My mother might have felt slightly self-conscious about not imparting a religiously tinged morality. From time to time she would make odd statements. When the kid up the street blew his hand off making a pipe bomb, my mother said, “See, going to church every week didn’t do anything for his sense of right and wrong.”

My sister won’t even countenance the subject of religion. “When I hear an adult talking about God,” she told me one day, “it’s like hearing an adult discuss the existence of the Easter Bunny. I just can’t take it seriously.”

  1. This is hilarious! I had a good laugh reading this

      • I find your posts very interesting even I don’t write much as comments, I love most if not all of them.

  2. Hello, there.

    As you said, most atheists have rich stories behind their “conversion” (from religion to atheism). Yours was… anticlimactic as you put it, and yet, strangely nice to read!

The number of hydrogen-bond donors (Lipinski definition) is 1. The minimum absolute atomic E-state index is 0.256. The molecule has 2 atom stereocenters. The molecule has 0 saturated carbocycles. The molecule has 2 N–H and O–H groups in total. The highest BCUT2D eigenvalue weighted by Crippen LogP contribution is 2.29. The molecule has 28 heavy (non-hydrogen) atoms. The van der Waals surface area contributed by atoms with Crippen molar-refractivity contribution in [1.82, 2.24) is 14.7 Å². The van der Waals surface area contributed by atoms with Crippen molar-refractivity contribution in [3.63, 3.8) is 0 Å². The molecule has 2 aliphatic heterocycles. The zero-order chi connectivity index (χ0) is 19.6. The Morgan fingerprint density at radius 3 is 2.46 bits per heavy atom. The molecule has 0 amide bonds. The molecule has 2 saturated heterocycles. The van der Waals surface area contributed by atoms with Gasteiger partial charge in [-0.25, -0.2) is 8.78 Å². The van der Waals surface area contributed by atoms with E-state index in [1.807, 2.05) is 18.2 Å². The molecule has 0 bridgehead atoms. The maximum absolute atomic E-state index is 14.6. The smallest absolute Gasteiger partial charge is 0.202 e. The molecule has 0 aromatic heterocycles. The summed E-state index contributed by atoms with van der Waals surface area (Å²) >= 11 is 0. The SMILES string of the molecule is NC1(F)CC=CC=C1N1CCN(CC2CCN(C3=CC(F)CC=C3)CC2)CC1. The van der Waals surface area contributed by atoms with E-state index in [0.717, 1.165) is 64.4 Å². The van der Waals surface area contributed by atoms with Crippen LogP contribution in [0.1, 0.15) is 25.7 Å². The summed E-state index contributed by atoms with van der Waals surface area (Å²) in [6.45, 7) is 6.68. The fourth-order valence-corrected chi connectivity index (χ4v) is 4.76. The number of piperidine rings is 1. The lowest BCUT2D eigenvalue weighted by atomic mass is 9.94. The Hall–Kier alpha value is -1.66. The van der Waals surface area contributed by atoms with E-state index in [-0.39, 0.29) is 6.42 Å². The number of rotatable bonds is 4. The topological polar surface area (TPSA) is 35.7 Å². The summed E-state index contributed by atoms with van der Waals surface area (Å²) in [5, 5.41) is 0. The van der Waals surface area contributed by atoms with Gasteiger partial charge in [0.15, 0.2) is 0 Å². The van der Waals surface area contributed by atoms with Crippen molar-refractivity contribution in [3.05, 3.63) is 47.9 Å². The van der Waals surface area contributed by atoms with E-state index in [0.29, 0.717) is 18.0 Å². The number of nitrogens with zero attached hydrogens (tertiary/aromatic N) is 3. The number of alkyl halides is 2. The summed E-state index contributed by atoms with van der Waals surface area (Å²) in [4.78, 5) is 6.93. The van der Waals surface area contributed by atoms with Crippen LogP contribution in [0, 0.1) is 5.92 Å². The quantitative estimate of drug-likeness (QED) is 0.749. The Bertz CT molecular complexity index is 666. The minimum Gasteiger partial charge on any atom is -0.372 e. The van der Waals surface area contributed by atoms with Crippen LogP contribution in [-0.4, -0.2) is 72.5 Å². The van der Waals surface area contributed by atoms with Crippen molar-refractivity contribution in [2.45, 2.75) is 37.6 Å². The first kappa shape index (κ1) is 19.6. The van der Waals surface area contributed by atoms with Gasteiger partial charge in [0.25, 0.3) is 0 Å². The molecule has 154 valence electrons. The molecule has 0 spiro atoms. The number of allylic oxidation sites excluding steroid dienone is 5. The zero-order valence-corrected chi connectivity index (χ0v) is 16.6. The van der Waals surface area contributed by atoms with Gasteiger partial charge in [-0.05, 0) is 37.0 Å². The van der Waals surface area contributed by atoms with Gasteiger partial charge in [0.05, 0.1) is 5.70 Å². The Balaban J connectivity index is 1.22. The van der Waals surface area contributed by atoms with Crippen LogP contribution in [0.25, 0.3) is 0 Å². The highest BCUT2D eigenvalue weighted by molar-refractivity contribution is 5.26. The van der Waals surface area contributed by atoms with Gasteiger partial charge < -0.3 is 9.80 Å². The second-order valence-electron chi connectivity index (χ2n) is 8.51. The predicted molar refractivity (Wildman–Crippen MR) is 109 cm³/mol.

Though I still wish you, your mother or sister, had gone through the whole moral questioning.

    Stay well,

  3. Reblogged this on paarsurrey and commented:
    Paarsurrey says:

    So your parents became Atheists as they did not believe in the Christian-God “Trinity” invented by Paul and the Church; that does not prove that the one true God whom Jesus used to call as God-the-Father was not true.
    Your story does not mention of any positive or valid evidence that your parents had with them in this connection.

    • fojap said:

      The story wasn’t meant to be “proof” of anything. It’s strictly autobiographical. My parents may be simplified the story for me since I was a child. However, I should point out that my parents did not say that they didn’t believe in the Trinity, Jesus Christ, the Virgin Birth, the Parting of the Red Sea. They said that they didn’t believe in God. From later in life I know that for my father it went a good bit further than the Christian God he learned about growing up. I know, because I knew him well, that he did not believe in any non-material beings and only believed in natural explanations for phenomenon. My mother, was less certain about an absolute atheism and she called herself an agnostic, but she didn’t believe in the God of Abraham at all, not any interpretation.